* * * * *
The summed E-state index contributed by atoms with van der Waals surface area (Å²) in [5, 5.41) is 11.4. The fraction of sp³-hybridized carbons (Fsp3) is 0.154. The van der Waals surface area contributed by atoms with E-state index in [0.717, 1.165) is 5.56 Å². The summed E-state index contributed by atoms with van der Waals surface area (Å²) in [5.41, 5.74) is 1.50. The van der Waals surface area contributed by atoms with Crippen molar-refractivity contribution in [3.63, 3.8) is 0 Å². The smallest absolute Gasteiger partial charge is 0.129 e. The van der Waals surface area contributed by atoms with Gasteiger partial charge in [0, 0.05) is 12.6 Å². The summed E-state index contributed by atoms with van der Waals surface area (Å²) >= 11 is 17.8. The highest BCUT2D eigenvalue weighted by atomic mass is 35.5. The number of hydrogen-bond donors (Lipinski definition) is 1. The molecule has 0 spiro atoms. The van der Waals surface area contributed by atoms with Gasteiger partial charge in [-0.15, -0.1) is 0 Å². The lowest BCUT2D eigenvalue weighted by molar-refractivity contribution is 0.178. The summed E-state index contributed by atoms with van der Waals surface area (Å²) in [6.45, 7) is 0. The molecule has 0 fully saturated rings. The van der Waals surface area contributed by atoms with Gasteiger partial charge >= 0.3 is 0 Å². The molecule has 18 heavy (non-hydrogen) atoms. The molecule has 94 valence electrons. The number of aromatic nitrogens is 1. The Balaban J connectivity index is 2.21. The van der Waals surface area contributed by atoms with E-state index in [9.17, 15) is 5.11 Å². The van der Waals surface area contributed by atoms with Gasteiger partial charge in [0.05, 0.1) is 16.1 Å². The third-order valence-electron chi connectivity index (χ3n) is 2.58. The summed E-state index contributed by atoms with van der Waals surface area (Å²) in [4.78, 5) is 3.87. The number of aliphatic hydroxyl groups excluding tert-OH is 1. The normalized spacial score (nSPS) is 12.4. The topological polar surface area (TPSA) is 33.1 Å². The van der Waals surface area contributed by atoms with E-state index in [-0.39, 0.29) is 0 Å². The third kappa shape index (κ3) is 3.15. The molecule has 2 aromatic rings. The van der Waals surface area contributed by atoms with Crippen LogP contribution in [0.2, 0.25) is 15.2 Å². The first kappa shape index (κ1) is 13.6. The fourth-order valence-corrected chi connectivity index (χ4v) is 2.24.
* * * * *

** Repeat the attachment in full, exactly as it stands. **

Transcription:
The summed E-state index contributed by atoms with van der Waals surface area (Å²) in [5, 5.41) is 11.4. The fraction of sp³-hybridized carbons (Fsp3) is 0.154. The van der Waals surface area contributed by atoms with E-state index in [0.717, 1.165) is 5.56 Å². The summed E-state index contributed by atoms with van der Waals surface area (Å²) in [5.41, 5.74) is 1.50. The van der Waals surface area contributed by atoms with Crippen molar-refractivity contribution in [3.63, 3.8) is 0 Å². The smallest absolute Gasteiger partial charge is 0.129 e. The van der Waals surface area contributed by atoms with Gasteiger partial charge in [0, 0.05) is 12.6 Å². The summed E-state index contributed by atoms with van der Waals surface area (Å²) >= 11 is 17.8. The highest BCUT2D eigenvalue weighted by atomic mass is 35.5. The number of hydrogen-bond donors (Lipinski definition) is 1. The molecule has 0 spiro atoms. The van der Waals surface area contributed by atoms with Gasteiger partial charge in [-0.15, -0.1) is 0 Å². The lowest BCUT2D eigenvalue weighted by molar-refractivity contribution is 0.178. The summed E-state index contributed by atoms with van der Waals surface area (Å²) in [6.45, 7) is 0. The molecule has 0 fully saturated rings. The van der Waals surface area contributed by atoms with Gasteiger partial charge >= 0.3 is 0 Å². The molecule has 18 heavy (non-hydrogen) atoms. The molecule has 94 valence electrons. The number of aromatic nitrogens is 1. The Balaban J connectivity index is 2.21. The van der Waals surface area contributed by atoms with E-state index in [9.17, 15) is 5.11 Å². The van der Waals surface area contributed by atoms with Gasteiger partial charge in [0.05, 0.1) is 16.1 Å². The third-order valence-electron chi connectivity index (χ3n) is 2.58. The summed E-state index contributed by atoms with van der Waals surface area (Å²) in [4.78, 5) is 3.87. The number of aliphatic hydroxyl groups excluding tert-OH is 1. The normalized spacial score (nSPS) is 12.4. The topological polar surface area (TPSA) is 33.1 Å². The van der Waals surface area contributed by atoms with E-state index in [-0.39, 0.29) is 0 Å². The third kappa shape index (κ3) is 3.15. The molecule has 2 aromatic rings. The van der Waals surface area contributed by atoms with Crippen LogP contribution in [0.2, 0.25) is 15.2 Å². The first kappa shape index (κ1) is 13.6. The fourth-order valence-corrected chi connectivity index (χ4v) is 2.24.